Blog Post Ideas for Fiction Authors

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“Start a blog” they say.

It'll be great for building your fan base” they say.

Sure. And for about a week as you write out the obligatory “welcome to my new blog, my name is Author N. Authorson and I write books and this blog will be about my journey and how I went about writing those books.”

But then what?

This is one of the questions I get asked the most, “what are some blog post ideas for fiction authors?

So, I've decided to put together a list of blog post ideas that fiction authors can use on their site.

60 Blog post ideas for fiction authors blog title overlay

In our digital age, where the written word dances on screens rather than parchment, authors like us are bestowed with a remarkable tool – blogging. It's not just a platform for sharing personal musings or the latest cat videos; it has become an indispensable resource for writers seeking to connect with readers, showcase their talents, and build their author brand.

The Importance of Blog Posts for Authors

Why should we, as authors, invest our precious time and creative energy into crafting engaging blog posts? Well, dear friends, the answer lies in the sweet symphony of benefits that blogging brings to our writing journey.

Firstly, blogging allows us to establish an intimate connection with our readers. Through the magic of words dancing across screens or ink soaking into paper pages, we can transcend distance and touch souls across borders.

Our blog posts offer a behind-the-scenes glimpse into our writing process – from tantalizing teasers about upcoming projects to insightful reflections on the craft itself. This peek into our literary world creates a sense of camaraderie between author and reader, fostering loyalty and cultivating a dedicated fan base.

Secondly, dear authors, let us not forget that blogging is a powerful vehicle to showcase our writing prowess. It provides an avenue for honing our skills by regularly crafting thought-provoking content that engages readers' minds and hearts.

By sharing snippets of our work-in-progress or shining the spotlight on completed manuscripts through captivating book reviews or recommendations – we build anticipation and intrigue around our writing style and subject matter. A well-maintained blog can serve as an ever-present portfolio that attracts potential publishers or agents who seek fresh voices in literature.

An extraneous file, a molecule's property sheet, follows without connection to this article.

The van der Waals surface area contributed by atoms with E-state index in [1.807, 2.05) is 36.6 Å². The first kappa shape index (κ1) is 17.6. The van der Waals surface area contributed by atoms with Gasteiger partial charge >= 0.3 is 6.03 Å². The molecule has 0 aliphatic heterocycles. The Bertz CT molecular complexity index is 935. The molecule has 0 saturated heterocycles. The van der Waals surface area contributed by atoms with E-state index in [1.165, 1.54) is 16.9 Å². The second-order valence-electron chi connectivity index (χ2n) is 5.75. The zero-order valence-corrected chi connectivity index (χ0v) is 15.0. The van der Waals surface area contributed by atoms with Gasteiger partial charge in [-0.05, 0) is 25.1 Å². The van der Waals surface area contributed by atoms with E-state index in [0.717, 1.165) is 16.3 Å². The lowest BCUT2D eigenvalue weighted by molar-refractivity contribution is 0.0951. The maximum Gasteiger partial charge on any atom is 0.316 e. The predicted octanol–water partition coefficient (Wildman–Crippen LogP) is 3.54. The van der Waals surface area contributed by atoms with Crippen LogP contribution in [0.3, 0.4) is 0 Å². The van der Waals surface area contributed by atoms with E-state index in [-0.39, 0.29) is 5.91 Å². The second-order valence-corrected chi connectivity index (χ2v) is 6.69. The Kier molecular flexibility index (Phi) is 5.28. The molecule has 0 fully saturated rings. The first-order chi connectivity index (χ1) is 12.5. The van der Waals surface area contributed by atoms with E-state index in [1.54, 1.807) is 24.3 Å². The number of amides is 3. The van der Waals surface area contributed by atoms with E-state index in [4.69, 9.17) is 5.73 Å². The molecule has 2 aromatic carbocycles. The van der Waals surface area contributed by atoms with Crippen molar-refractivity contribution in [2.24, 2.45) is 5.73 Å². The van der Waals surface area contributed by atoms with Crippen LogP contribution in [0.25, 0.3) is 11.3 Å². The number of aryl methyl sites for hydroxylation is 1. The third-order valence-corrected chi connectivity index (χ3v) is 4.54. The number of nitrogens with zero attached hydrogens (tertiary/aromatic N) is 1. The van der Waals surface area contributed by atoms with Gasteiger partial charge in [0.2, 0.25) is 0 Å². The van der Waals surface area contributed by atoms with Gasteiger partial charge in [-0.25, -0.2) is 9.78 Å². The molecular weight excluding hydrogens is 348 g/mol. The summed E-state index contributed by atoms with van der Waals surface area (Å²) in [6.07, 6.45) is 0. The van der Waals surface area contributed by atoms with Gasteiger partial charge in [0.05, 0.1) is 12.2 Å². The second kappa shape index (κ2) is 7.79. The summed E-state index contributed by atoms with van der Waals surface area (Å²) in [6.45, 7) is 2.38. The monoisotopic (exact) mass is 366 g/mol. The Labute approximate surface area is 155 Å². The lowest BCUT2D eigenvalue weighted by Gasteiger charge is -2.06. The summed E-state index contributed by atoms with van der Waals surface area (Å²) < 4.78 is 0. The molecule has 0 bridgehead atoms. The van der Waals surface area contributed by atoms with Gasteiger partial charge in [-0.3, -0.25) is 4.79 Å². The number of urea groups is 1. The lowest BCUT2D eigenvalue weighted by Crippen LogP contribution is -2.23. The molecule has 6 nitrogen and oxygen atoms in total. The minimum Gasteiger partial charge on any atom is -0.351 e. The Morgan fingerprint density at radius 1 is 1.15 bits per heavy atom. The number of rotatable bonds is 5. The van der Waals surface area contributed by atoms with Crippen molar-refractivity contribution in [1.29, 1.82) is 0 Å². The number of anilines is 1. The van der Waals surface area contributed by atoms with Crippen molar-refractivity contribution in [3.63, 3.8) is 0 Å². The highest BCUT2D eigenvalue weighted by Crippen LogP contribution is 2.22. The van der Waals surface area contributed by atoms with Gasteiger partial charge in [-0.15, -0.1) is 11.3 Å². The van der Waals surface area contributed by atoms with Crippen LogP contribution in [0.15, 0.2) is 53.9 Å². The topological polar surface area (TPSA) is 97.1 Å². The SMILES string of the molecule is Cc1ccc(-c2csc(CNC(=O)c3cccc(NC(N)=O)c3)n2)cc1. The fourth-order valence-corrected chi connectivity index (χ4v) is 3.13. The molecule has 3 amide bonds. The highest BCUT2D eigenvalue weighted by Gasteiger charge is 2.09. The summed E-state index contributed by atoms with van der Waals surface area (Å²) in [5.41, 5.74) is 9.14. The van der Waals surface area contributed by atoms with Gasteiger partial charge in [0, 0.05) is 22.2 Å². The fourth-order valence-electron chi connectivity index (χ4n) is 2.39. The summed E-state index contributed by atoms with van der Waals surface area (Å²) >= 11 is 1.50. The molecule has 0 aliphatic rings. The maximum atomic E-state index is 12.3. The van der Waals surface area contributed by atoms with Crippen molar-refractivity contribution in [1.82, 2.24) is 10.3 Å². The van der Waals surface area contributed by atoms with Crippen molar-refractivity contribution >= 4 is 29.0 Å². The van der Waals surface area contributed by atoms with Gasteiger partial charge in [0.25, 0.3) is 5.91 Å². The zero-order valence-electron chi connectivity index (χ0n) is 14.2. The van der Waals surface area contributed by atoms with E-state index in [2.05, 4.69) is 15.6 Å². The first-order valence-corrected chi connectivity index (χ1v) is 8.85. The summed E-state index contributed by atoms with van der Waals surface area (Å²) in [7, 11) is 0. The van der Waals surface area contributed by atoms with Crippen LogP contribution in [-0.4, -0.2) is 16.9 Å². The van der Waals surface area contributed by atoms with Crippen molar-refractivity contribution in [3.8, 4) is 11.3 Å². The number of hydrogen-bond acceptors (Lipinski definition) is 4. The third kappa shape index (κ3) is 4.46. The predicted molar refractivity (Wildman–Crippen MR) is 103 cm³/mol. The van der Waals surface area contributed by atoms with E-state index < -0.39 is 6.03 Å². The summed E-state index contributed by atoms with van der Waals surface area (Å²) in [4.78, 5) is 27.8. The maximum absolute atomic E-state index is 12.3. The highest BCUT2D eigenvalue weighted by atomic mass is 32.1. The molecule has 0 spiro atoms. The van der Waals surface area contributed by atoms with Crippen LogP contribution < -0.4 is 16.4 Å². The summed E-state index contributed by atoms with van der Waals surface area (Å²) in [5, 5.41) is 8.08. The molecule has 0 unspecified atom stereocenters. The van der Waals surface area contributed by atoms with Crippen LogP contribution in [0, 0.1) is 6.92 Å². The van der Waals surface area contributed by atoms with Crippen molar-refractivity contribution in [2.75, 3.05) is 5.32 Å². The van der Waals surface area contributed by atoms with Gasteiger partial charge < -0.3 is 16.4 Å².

The Benefits of Blogging for Authors

Blogging is not just an endless abyss where we pour our words; it presents tangible benefits that ripple through our writing endeavors, dear colleagues. Firstly, it allows authors to establish their online presence and forge an author brand. Through consistent blogging, we cultivate a unique voice and style that resonates with our target audience.

By sharing insights into our literary passions, experiences, and expertise, we create a persona that readers can connect with on a more personal level. Furthermore, dear friends of the quill and inkwell, blogging provides us the invaluable opportunity to refine our writing skills within an interactive environment.

The feedback loop created by reader comments and engagement fuels our growth as writers. It fosters an environment of continuous learning as we explore new genres or experiment with different writing techniques based on the interests and preferences of our audience.

Last but certainly not least, blogging has become a powerful self-promotion tool in today's publishing landscape. By regularly sharing captivating blog posts related to our work or broader literary topics, we attract potential readers who stumble upon our digital musings through search engines or social media shares.

This organic reach expands our readership beyond the confines of traditional marketing channels. So dear fellow authors, take up your virtual pens!

Embrace the world of blogging as an essential companion to your writing journey. The benefits are manifold – from forging connections with readers to refining your craft – all while leaving breadcrumbs for potential publishers seeking fresh voices amid the vast sea of literature.

Fiction Authors can Blog About Book Reviews and Recommendations

Reviewing Recent Releases in Your Genre

As an author, immersing yourself in the latest releases within your genre not only keeps you up-to-date but also offers an opportunity to engage with fellow authors and readers. Writing reviews for recent releases is a fantastic way to showcase your expertise while providing valuable insights for your audience. When reviewing a book, go beyond summarizing the plot.

Instead, focus on evaluating essential elements such as character development, pacing, writing style, and thematic depth. Be honest but respectful in expressing your opinions so that readers can trust your recommendations.

Remember to highlight both strengths and weaknesses of the book while maintaining a balanced perspective. Engage with other reviewers and readers through comments or social media platforms for further discussion and exchange of ideas.

Sharing All-Time Favorite Books and Why They Inspire You

In addition to reviewing recent releases, sharing your all-time favorite books allows you to reveal glimpses into what has shaped you as an author. These beloved works not only demonstrate exceptional storytelling but also provide insight into the themes or literary devices that captivate you.

When discussing your favorite books, delve into specific aspects that inspire you most—the memorable characters, the intricate plot twists, or the lyrical prose. Explain how these elements have influenced your own writing style and encourage readers to explore these literary gems for themselves.

By sharing your personal recommendations and the reasons behind them, you forge a connection with your audience based on shared literary experiences. This fosters a vibrant community of book enthusiasts who value your suggestions and eagerly await future reading recommendations.